DHS News Release - State psychiatric hospital makes critical turnaround

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June 28, 2018

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Christopher Sprung

State psychiatric hospital makes critical turnaround

Anoka-Metro Regional Treatment Center returns to full federal compliance

After two recent unannounced inspections by federal regulators, Anoka-Metro Regional Treatment Center has returned to full compliance with federal rules for hospital operations and patient care.

The state-operated psychiatric hospital in Anoka treats patients with complex mental illnesses and behavioral health conditions. The 110-bed facility serves the entire state.

Improvements focused on patient rights, nursing services, treatment planning, quality assurance and performance improvement. Implementation involved changing a wide variety of policies and practices.

“The entire team at Anoka-Metro Regional Treatment Center has worked hard to bring about this crucial turnaround for patients, their families and the staff,” said Human Services Commissioner Emily Piper. “We’ve been focused on changing the way we do things. In a very challenging environment, we are on the right track.”

Three separate investigations in 2015 found the Anoka hospital out of compliance with one or more federal regulations related to patient care and hospital operations. To correct the deficiencies and avoid losing federal funding, the facility and the Centers for Medicare and Medicaid Services entered into a systems improvement agreement to bring the hospital into compliance.

After determining that the hospital successfully completed the systems improvement agreement, CMS will drop an earlier decision that would have blocked the hospital from billing Medicare and Medicaid.

The Anoka hospital worked closely with two outside consultants approved by the federal regulators. One consultant helped develop a detailed plan of correction, and the other helped implement the plan.

The Minnesota Hospital Association served as one of the consultants. As a nationally recognized leader in helping hospitals improve patient care and safety, the Hospital Association analyzed processes and systems at the Anoka facility and made recommendations for the corrective action plan.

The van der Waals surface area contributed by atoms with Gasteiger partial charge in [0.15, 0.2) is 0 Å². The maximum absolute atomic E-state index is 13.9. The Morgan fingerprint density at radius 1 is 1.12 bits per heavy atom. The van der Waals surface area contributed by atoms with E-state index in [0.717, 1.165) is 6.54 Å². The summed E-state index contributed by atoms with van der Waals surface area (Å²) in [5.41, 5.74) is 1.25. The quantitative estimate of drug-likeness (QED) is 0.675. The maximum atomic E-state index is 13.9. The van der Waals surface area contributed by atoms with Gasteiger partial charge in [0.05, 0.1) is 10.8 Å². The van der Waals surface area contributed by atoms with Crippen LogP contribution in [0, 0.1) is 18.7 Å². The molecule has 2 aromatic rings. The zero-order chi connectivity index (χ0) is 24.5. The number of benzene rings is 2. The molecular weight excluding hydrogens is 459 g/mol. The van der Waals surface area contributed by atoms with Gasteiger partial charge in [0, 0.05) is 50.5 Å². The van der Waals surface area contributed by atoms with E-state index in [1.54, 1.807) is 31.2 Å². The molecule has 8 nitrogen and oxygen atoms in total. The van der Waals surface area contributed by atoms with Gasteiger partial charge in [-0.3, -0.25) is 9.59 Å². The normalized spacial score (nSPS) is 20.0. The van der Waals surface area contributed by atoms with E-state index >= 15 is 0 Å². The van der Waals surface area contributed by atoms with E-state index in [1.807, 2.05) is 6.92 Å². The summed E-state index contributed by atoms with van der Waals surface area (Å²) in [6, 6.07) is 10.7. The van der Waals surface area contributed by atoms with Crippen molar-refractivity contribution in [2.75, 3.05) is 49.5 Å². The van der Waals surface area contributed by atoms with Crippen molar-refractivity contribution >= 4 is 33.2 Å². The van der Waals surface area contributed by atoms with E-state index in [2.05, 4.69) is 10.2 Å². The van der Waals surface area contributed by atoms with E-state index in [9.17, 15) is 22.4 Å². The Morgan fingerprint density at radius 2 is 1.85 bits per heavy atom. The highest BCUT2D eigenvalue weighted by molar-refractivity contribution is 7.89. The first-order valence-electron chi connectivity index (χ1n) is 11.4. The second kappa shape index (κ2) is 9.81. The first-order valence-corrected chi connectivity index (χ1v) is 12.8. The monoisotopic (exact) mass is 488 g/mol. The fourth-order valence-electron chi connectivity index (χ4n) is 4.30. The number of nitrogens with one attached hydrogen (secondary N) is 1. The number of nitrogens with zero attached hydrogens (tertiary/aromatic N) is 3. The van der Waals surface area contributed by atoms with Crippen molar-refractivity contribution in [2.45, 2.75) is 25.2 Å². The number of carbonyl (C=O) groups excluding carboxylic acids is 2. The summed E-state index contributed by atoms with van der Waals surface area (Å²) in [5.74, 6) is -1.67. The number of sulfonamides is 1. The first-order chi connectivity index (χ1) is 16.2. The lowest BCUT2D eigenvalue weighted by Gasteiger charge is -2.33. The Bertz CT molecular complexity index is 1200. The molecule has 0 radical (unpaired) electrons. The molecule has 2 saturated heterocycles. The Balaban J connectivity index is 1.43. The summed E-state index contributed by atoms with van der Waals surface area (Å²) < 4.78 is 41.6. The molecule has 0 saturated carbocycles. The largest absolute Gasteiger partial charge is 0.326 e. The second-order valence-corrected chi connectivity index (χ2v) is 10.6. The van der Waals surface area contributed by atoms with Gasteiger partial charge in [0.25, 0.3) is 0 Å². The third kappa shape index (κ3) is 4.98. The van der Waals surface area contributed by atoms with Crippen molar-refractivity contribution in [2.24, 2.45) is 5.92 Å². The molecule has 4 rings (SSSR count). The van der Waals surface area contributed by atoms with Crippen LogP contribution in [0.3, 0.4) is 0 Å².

“We were pleased to partner with DHS and Anoka-Metro Regional Treatment Center to ensure patient safety and improve the delivery of consistent, high-quality care in service of patients,” said Dr. Rahul Koranne, chief medical officer of the Minnesota Hospital Association. “These improvements will result in a stronger continuum of mental health services, which will benefit patients, families and communities across Minnesota.”

The Department of Human Services has been working to increase patient capacity at Anoka-Metro Regional Treatment Center and to attract and retain employees at the facility and six Community Behavioral Health Hospitals, which together make up Minnesota’s system for patients with the most severe mental health issues. Governor Mark Dayton and the Minnesota Legislature provided increased funding in both 2015 and 2016.

Last year, the Anoka hospital received $2.3 million for building projects to improve patient safety and has spent an additional $1.3 million to eliminate physical features that patients could use to hang themselves. New federal regulations require all hospitals to eliminate these so-called ligature points.

During the recent 2018 legislative session, lawmakers approved $6.55 million to pay for extensive roof and heating, ventilation and air-conditioning repairs at the hospital. However, they did not provide an additional $5.79 million that Gov. Mark Dayton requested to remodel vacant space into a specialized admissions and crisis unit to evaluate new patients at the hospital.

A separate admissions space would allow clinical staff to observe new patients for a sufficient period of time before determining which of the hospital’s six patient care units is most appropriate for their conditions, rather than just admitting them to any unit with an open bed. “It’s better for individual patients and better for the safe management of the total patient population,” Commissioner Piper said. “Adding an admissions-crisis unit at the hospital will continue to be a top priority for us.”